surprisingly

‘Not sure if it is.’ (NOT + non-finite or ellipted clause)

Let’s look at the most common examples of non-finite or ellipted claused used after ‘not’. Usually, we would say: I am not sure if it is possible. But we can remove the subject and verb to make an ellipted clause: Not sure if it is possible. We can also say: This is a petrol car …

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wide range of stance adverbs

Point 62 in ADVERBS/modifiers: (simply, truly, surely, apparently, naturally, surprisingly, inevitably, literally, exceptionally, frankly, clearly, amazingly, wisely, admittedly) to indicate an attitude or viewpoint, often in clause initial position. *Some of these adverbs are sometimes used in other ways too, but they are all at B1 or higher, so the complexity range of adverb usage …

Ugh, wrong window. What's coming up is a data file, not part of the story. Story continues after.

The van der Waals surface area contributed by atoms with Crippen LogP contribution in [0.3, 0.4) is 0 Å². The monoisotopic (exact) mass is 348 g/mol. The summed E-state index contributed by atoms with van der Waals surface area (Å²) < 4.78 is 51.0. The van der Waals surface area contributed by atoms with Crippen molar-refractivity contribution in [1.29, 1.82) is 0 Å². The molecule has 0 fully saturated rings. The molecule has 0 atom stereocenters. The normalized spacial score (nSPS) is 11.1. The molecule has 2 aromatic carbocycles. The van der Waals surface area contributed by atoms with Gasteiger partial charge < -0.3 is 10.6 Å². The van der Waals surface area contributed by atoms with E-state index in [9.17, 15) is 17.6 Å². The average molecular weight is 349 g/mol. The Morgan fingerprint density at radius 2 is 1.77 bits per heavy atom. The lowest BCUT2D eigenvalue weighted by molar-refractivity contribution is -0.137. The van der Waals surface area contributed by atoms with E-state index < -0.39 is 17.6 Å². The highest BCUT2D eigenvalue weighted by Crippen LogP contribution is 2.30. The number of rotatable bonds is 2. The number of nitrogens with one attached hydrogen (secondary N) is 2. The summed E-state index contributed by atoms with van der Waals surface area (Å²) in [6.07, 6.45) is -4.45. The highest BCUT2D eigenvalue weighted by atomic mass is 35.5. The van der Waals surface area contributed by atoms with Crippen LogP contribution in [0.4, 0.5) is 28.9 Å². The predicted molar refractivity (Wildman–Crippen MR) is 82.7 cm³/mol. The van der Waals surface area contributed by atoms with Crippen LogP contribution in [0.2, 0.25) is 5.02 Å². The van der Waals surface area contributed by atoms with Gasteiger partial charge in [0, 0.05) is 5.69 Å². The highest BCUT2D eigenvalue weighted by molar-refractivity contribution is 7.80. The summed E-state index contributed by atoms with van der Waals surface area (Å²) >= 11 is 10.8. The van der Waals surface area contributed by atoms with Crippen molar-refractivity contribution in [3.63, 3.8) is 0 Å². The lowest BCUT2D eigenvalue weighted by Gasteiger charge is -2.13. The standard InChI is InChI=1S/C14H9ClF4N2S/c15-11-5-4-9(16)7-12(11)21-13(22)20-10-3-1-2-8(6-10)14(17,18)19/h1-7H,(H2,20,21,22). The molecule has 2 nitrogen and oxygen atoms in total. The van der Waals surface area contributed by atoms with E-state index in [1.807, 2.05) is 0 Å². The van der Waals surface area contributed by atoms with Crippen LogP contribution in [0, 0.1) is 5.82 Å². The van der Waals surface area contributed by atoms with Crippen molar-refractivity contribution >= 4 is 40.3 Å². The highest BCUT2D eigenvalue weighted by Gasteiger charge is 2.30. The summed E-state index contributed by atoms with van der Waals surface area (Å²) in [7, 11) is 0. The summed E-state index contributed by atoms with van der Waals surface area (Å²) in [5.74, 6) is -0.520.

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theoretically surprisingly supposedly apparently + VERB

Point 69 in the category of ADVERBS/position is defined as: adverbs in mid-position, to distance the writer from what they are saying. The EGP examples are included in our iWeb search: theoretically|surprisingly|supposedly|apparently _VV 1 APPARENTLY MADE 1839 2 APPARENTLY GOT 1144 3 APPARENTLY DECIDED 1086 4 APPARENTLY TOOK 996 5 APPARENTLY USED 983 6 APPARENTLY …

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